ZAWARD ZCJ013 Vapor 120 ReviewRHKCommander959 - May 17, 2010
» Discuss this article (0)
With the Vapor 120 heat sink out of the box, we can get a good look at it. The front view shows that every-other heat fin is dimpled. The three heat pipes are evenly spaced out in both directions. The fins start up high and should provide enough clearance for memory or onboard heat sinks. The fins are spaced apart by the bent ends on the sides and the lip created in making the holes for the heat pipes to go through. The heat pipes are not soldered to the fins, so some performance is probably lost, but this also means that the heat sink should be cheaper. Cheaper isn’t necessarily a bad thing, as long as the Vapor 120 can provide good performance. The heat sink is not very wide and is much less cumbersome than other heat sinks, such as the Tuniq Tower 120 or other massive heat sinks of towering heights. The base width is the same as the fin width so without the included fan, installation can be fairly easy.
The top-most heat fin is dimpled but the holes are hard to see. The slots on the sides are for the fan mounting hardware, and do allow for a push-pull configuration. A sticker that must be removed prior to installation protects the base of the heat sink from corrosion and scratches. If the user forgets to remove it, their temperatures will be terrible.
The base isn’t smooth but it is flat, and flat is more important than smooth anyway. The gap between the aluminum base and heat pipes are very small and won’t require users to cram thermal paste in between them since the gaps are so small. Since the fins aren’t soldered in, they can be removed and examined – with the top heat fin removed, the 33 raised dimples with holes are easy to see.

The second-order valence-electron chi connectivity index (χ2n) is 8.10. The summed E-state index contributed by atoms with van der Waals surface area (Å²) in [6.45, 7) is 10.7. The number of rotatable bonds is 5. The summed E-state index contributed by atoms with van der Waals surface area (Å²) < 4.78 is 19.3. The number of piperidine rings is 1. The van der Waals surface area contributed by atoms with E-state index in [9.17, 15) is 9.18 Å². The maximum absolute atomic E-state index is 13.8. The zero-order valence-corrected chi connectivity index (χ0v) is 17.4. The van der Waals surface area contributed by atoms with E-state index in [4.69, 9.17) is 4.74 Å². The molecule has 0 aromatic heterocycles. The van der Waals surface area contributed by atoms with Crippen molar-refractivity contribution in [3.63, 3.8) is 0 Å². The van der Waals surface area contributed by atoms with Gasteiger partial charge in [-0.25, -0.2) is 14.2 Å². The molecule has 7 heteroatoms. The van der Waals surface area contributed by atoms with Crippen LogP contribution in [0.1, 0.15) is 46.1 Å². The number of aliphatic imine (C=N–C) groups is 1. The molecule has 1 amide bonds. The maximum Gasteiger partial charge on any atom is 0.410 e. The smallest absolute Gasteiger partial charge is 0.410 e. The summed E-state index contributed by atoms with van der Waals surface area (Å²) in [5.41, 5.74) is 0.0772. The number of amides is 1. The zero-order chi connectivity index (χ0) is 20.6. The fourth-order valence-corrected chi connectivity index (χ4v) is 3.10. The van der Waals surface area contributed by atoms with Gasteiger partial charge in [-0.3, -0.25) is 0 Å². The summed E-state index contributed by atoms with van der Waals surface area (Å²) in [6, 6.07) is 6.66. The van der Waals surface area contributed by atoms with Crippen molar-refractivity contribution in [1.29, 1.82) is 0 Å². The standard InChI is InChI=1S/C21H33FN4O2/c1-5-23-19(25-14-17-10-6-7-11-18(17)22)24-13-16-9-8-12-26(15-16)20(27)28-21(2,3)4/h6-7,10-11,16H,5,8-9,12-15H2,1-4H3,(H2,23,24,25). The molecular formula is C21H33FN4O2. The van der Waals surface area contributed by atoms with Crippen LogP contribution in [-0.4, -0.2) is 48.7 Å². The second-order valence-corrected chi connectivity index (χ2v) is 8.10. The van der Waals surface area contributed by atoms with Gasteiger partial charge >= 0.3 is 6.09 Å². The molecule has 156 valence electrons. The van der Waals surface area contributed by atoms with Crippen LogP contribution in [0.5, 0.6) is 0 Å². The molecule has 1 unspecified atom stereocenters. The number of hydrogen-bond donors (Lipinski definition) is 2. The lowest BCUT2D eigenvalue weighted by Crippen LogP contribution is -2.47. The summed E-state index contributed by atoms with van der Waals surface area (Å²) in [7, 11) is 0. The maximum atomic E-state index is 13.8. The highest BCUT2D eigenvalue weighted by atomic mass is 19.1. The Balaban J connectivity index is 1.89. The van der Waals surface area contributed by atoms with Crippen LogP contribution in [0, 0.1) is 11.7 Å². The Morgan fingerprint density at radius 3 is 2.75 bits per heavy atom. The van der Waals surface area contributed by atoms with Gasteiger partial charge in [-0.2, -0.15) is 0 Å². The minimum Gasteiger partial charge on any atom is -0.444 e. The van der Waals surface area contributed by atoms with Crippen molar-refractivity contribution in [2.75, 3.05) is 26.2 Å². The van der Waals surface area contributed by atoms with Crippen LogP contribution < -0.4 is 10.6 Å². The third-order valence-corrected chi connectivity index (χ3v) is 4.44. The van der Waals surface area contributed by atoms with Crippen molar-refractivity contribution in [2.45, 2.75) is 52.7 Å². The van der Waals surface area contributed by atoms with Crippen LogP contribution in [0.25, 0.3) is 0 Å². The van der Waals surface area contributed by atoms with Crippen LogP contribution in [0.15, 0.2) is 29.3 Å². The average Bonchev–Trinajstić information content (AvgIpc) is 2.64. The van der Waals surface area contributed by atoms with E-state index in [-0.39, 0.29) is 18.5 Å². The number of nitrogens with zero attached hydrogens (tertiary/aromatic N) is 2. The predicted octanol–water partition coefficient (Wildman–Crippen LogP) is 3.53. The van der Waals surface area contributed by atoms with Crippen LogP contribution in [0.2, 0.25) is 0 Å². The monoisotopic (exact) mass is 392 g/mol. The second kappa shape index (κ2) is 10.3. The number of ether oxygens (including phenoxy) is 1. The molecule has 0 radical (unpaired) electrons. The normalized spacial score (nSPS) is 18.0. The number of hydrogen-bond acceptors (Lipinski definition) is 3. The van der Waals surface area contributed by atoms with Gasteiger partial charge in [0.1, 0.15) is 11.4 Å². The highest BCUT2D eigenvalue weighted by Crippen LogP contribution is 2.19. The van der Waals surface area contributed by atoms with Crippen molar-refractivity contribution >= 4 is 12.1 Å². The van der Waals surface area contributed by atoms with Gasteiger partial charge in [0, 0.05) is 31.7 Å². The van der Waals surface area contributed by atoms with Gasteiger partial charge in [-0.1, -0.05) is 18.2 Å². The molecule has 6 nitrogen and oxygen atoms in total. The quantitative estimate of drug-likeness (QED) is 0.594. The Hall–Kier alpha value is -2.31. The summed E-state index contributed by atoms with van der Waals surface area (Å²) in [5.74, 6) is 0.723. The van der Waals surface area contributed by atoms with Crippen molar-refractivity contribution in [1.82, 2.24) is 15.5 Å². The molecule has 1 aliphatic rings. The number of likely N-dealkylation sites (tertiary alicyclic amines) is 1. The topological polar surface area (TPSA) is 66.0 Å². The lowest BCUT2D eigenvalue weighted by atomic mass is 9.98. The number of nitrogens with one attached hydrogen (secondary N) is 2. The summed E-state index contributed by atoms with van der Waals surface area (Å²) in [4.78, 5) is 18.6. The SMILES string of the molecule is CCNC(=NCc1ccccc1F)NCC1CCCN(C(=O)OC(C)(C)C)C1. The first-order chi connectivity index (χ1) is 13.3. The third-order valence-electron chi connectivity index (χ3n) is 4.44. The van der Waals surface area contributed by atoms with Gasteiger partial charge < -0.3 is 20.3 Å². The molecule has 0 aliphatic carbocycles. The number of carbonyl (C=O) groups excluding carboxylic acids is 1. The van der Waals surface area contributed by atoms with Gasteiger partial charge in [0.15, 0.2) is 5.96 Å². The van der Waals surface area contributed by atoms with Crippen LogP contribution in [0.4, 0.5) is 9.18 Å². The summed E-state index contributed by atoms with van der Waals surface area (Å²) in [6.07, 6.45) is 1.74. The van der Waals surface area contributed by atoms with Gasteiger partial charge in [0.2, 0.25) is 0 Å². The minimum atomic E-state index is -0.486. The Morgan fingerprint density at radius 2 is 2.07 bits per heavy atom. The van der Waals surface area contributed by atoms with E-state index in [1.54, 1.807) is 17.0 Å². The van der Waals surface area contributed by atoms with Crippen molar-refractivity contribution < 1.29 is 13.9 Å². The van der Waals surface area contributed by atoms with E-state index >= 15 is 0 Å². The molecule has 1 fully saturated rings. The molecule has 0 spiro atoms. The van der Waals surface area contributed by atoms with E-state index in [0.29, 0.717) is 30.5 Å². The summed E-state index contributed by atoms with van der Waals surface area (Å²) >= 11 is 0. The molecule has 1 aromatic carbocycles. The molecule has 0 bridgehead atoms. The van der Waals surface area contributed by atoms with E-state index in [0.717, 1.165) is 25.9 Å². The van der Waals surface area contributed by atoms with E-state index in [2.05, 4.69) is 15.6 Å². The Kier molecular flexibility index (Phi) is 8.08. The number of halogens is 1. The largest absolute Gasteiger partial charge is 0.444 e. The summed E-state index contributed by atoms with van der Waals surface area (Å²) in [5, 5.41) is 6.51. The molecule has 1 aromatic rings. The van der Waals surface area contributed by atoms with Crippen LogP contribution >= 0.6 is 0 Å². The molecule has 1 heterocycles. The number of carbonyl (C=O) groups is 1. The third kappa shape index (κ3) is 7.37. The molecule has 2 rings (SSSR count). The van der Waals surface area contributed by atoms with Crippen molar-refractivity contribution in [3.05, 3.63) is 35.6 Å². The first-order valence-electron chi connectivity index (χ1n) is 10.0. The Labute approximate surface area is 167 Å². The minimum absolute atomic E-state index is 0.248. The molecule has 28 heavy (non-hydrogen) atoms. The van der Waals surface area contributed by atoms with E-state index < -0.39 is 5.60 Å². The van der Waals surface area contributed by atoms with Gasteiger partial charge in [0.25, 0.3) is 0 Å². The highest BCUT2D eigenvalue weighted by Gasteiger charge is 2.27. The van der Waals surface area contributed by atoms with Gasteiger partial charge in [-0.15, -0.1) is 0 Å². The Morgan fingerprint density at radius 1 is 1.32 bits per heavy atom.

The black fan that comes with the heat sink has four blue LEDs and the patented dimple design on the impeller. The fan has shrink tubing and mesh to cover the wiring. The front of the impeller has a reflective sticker that says Zaward eight times in white and once in black in the center. Rotating to the back, the fan has a sticker that says Globe fan, rather than Zaward. Duro bearing is still used, and the fan uses 12V at 0.45A. Globe fan is the same company as Zaward, with a very similar website. The fan attaches with two wire clips, two more are provided for a push-pull configuration, however a second fan isn’t provided.
With the motherboard tray modified to allow heat sinks to be changed without removing the motherboard, installation was easy! The hardest part was reaching the two nuts on the fan-less side because of tight clearance with the case fans. There is plenty of room for the memory and the tall chipset heat sink didn’t come close to touching the fan. The tightest space was with the side panel on, if there was a fan there it might have touched, but without a fan it closed just fine and had some room to spare on my Hiper case. The blue glow from the LEDs looked neat against the dimpled impeller.
Time to take a look at the specifications!